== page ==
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I also like to use a headband to keep the flyways out of my face.  Ones with a velvety underside actually stay put- my favorites are Razzy Roo headbands.

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Nails

To train BJJ you will need to keep your nails short, long nails and BJJ just don’t mix.  You do a lot of gripping with the hands, and long nails will get ripped off.

Feet

If you look around at guys that have trained a long time, you do not want your feet to look like that!  I found initially that I was getting blisters on the tops of my toes and tearing up my big toenail.  If I had a manicure, forget it, it would be chipped.  I tried taping, which was a bit of a pain to put on and take off.

Wrestling shoes are an option, but some schools do not allow them and I think they can be inhibiting.  Regular socks are too slippery on the mat.  I opted for toe socks with grips on the bottom, and even though I’ve gotten a lot of teasing for them, I love them!  I tried Injinji and ToeSox brands.  I found the grips to last longer on the ToeSox brand.  If you shop clearance on their website, they are only about $10 a pair and come in all sorts of colors.

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Tops

Choose a good comfortable sports bra.  My favorite is the Moving Comfort Fiona bra.  I like that they clasp in the back so I don’t have to wrestle out of them once they are wet.  Any bra that is supportive and does not poke you when you lie on your back will work.

You can wear either a t-shirt or rash guard, t- shirts sometimes twist and bunch too much, I’ve found the rash guards to be preferable over time.  My favorites are Fuji, they are extra long to stay tucked in and come in super cute designs.

Ears

There is no reason to end up with cauliflower ear!  You can wear protective headgear, but really the secret is, don’t let anyone grind on your ears or grind your head into the mat.  Many times I’ve tapped out, not because of a submission, but because someone was squeezing my head or nose, or grinding their Gi into my face.  It is okay to tap and reset.  (And let your partner know what they were doing, they probably had no idea!)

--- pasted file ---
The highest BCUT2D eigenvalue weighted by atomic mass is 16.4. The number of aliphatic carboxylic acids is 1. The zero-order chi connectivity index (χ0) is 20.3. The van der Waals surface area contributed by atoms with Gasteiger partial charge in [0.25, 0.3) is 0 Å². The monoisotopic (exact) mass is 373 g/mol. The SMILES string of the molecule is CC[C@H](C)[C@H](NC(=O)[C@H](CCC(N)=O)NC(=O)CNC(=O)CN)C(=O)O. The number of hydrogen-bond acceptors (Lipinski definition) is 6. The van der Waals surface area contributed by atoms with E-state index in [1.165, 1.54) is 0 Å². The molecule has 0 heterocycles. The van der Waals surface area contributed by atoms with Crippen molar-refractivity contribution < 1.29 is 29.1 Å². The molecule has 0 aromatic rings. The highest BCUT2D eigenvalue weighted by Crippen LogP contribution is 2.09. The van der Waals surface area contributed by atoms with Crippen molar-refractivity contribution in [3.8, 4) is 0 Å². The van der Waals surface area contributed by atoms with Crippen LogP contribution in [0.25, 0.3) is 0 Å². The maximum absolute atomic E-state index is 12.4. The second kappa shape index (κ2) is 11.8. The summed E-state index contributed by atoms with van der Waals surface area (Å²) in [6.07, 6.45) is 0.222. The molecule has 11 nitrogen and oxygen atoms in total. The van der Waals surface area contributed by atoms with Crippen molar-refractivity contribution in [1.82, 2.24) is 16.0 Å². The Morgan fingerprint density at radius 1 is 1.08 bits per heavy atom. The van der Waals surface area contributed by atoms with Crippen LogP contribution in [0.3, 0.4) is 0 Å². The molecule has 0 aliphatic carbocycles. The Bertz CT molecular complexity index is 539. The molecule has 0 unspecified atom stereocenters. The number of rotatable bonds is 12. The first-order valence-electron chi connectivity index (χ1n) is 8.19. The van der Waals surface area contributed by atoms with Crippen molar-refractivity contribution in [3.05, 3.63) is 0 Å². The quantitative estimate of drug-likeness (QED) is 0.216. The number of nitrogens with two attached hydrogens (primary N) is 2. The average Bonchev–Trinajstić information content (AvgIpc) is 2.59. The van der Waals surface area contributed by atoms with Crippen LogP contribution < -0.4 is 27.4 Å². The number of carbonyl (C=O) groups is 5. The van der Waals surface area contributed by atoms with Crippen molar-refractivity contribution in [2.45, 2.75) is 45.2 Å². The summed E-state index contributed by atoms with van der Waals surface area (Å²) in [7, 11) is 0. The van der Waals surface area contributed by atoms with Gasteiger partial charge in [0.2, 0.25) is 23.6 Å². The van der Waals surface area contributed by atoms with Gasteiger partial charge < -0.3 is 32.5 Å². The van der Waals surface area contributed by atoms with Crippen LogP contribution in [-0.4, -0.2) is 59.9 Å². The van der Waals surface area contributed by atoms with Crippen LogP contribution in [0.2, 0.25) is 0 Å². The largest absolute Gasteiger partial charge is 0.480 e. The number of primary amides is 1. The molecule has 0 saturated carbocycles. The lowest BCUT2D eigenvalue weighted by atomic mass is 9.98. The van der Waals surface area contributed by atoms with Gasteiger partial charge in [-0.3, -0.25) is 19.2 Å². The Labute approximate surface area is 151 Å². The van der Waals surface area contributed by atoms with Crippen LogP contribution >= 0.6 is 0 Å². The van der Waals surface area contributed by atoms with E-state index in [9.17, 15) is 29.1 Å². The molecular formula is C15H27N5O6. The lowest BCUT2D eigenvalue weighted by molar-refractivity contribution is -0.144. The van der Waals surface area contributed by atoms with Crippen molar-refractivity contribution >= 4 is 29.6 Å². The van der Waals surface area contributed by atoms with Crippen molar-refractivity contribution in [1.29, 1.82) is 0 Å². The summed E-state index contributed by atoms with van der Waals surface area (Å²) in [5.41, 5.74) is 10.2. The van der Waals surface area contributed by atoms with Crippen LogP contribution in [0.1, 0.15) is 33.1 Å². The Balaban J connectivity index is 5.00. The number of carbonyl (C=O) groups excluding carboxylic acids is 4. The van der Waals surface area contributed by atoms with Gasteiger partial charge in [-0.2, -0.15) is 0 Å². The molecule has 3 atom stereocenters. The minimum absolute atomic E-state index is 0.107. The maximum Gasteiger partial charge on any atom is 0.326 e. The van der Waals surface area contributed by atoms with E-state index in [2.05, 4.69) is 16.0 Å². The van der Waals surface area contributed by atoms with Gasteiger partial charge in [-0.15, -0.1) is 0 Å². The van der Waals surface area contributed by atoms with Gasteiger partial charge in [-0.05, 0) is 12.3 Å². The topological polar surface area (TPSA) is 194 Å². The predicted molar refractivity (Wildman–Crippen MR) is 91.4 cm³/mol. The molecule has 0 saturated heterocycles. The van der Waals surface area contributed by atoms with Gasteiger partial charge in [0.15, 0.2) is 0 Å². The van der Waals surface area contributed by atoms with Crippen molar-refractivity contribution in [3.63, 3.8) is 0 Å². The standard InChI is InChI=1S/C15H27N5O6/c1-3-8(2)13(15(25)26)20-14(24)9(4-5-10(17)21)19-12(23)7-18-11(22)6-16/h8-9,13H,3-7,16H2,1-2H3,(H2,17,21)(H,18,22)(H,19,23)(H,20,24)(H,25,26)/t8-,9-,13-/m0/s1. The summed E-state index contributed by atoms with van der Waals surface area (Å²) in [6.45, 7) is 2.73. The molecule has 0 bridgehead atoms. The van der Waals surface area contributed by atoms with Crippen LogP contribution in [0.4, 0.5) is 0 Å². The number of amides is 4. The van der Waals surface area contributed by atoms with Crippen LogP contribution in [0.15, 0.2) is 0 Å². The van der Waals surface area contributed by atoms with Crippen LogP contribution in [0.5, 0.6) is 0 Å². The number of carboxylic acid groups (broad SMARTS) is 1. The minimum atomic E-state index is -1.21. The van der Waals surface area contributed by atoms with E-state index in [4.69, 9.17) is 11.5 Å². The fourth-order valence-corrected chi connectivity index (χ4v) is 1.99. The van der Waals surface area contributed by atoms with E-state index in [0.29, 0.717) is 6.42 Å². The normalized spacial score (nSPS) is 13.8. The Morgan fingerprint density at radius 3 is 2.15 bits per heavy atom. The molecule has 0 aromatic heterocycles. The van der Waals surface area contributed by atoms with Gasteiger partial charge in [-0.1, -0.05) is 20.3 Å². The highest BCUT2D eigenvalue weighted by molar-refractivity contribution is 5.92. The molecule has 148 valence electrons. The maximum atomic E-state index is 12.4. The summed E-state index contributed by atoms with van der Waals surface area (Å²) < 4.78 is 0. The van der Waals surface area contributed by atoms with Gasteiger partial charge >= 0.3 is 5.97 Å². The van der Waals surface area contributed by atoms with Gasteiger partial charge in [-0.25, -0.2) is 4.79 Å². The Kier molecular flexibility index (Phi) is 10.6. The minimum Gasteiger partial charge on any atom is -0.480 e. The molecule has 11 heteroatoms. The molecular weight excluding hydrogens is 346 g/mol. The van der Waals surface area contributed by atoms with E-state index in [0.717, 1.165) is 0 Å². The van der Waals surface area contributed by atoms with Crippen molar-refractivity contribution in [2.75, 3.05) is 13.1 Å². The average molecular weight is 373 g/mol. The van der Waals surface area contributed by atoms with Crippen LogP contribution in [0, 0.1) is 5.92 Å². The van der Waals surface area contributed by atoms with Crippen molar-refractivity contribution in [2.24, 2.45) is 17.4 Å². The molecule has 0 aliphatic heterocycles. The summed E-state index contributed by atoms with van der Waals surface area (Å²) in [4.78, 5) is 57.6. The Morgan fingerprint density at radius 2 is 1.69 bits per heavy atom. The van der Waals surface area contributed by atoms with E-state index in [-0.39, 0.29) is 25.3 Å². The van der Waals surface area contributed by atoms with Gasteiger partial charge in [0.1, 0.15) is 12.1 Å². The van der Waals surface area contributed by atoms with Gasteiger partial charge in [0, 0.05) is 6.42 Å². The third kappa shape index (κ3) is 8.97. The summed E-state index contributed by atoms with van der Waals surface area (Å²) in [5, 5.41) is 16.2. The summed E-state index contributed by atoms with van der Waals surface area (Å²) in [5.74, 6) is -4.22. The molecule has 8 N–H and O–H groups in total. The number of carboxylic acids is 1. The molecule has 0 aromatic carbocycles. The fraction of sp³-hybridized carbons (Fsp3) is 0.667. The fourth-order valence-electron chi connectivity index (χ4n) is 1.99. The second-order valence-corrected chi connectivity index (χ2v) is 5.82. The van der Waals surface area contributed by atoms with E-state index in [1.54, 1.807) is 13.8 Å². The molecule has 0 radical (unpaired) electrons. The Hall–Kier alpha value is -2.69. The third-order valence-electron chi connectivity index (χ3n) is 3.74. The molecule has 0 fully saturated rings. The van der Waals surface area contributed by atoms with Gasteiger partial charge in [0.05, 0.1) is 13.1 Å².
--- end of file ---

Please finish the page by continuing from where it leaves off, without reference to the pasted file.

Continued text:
Gis

There are many Gis these days geared toward women, they are cut to fit a woman’s body and come with cute girly designs.  Men’s Gis will work, but often fit too baggy.

My personal favorite is the Fuji Blossom Gi.  The fit is great, nice soft fabric and super cute design.  The best part is it is also one of the less expensive Gis.   I would highly recommend these as a first Gi for women.

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My second favorite is Inverted Panda.  While they do not have a women’s specific Gi, they do have a slim fit.  They are super soft and comfy; my only complaint is the top tends to stretch out a little when training.  I liked the one white so much; I got a gray one too.

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My Badger Gi comes in third.  The color and design are great, and the black has not faded with multiple washes.  The only con I noticed is that the reinforced seat tends to feel like diaper when I first put the Gi on, but once I’m rolling around I don’t notice it anymore.

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My combat corner Gi was my first GI.  It is not specific to women, and is pretty much a simple no frills Gi, but it does fit well and is comfortable.  It is a good starter Gi if your instructor can get it wholesale.

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My least favorite Gi was sadly the one I spent the most money on.  I choose the Breakpoint Gi for the cool design.  I noticed when I got it, the collar seemed stiff and I thought it would improve over time, but it actually got worse.  The black also faded horribly.  Overtime the whole top began to feel stiff and binding.  So far, this is the only Gi I’ve retired and no longer use.

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There are many brands I have not tried.  I typically will not spend more than $100 on a Gi. I have caught some on sale, but some are just too expensive.  I have looked at Fenom Gis, but for my taste, the design is a little bland.  Another girl at my school has one, and she does like the fit and soft fabric.

BJJ is a great sport for women.  You can still look like a girl, train hard and NOT GET HURT.  Aside from little bruises on my arms and legs the only time I have been hurt was when I twisted off the mat at an angle and yanked my pinky toe (before the ToeSox!).  I am lucky to train at a school where students are taught to flow and be in control while training.  Injuries are rare.  This is not the case at every school and I encourage women to watch a few classes before joining a school.  You should feel comfortable with the instructor, make sure they do not allow derogatory comments to women and that they keep an eye out for their female students.

By Chandra Vandy

Chandra is a two stripe blue belt and trains at Vandry Brazilian Jiu Jitsu in Austin, TX.